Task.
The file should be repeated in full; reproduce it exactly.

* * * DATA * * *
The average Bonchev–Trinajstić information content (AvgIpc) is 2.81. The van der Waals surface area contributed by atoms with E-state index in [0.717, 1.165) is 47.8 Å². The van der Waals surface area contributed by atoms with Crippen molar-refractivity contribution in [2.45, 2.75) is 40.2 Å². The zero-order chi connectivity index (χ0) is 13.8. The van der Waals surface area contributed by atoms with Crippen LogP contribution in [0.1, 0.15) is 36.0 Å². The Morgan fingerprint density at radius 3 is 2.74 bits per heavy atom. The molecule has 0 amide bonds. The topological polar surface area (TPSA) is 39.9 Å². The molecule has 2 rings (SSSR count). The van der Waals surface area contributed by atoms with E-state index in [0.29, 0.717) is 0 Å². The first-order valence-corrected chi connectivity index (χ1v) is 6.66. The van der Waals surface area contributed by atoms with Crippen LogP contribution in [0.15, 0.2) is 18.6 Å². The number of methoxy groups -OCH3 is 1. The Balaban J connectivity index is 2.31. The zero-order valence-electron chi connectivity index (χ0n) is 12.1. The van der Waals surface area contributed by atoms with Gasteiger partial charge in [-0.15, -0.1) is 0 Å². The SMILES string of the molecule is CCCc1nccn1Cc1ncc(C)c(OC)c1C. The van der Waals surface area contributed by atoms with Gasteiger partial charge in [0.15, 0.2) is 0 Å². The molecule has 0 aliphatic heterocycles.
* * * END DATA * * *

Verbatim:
The average Bonchev–Trinajstić information content (AvgIpc) is 2.81. The van der Waals surface area contributed by atoms with E-state index in [0.717, 1.165) is 47.8 Å². The van der Waals surface area contributed by atoms with Crippen molar-refractivity contribution in [2.45, 2.75) is 40.2 Å². The zero-order chi connectivity index (χ0) is 13.8. The van der Waals surface area contributed by atoms with Crippen LogP contribution in [0.1, 0.15) is 36.0 Å². The Morgan fingerprint density at radius 3 is 2.74 bits per heavy atom. The molecule has 0 amide bonds. The topological polar surface area (TPSA) is 39.9 Å². The molecule has 2 rings (SSSR count). The van der Waals surface area contributed by atoms with E-state index in [0.29, 0.717) is 0 Å². The first-order valence-corrected chi connectivity index (χ1v) is 6.66. The van der Waals surface area contributed by atoms with Crippen LogP contribution in [0.15, 0.2) is 18.6 Å². The number of methoxy groups -OCH3 is 1. The Balaban J connectivity index is 2.31. The zero-order valence-electron chi connectivity index (χ0n) is 12.1. The van der Waals surface area contributed by atoms with Gasteiger partial charge in [-0.15, -0.1) is 0 Å². The SMILES string of the molecule is CCCc1nccn1Cc1ncc(C)c(OC)c1C. The van der Waals surface area contributed by atoms with Gasteiger partial charge in [0.15, 0.2) is 0 Å². The molecule has 0 aliphatic heterocycles.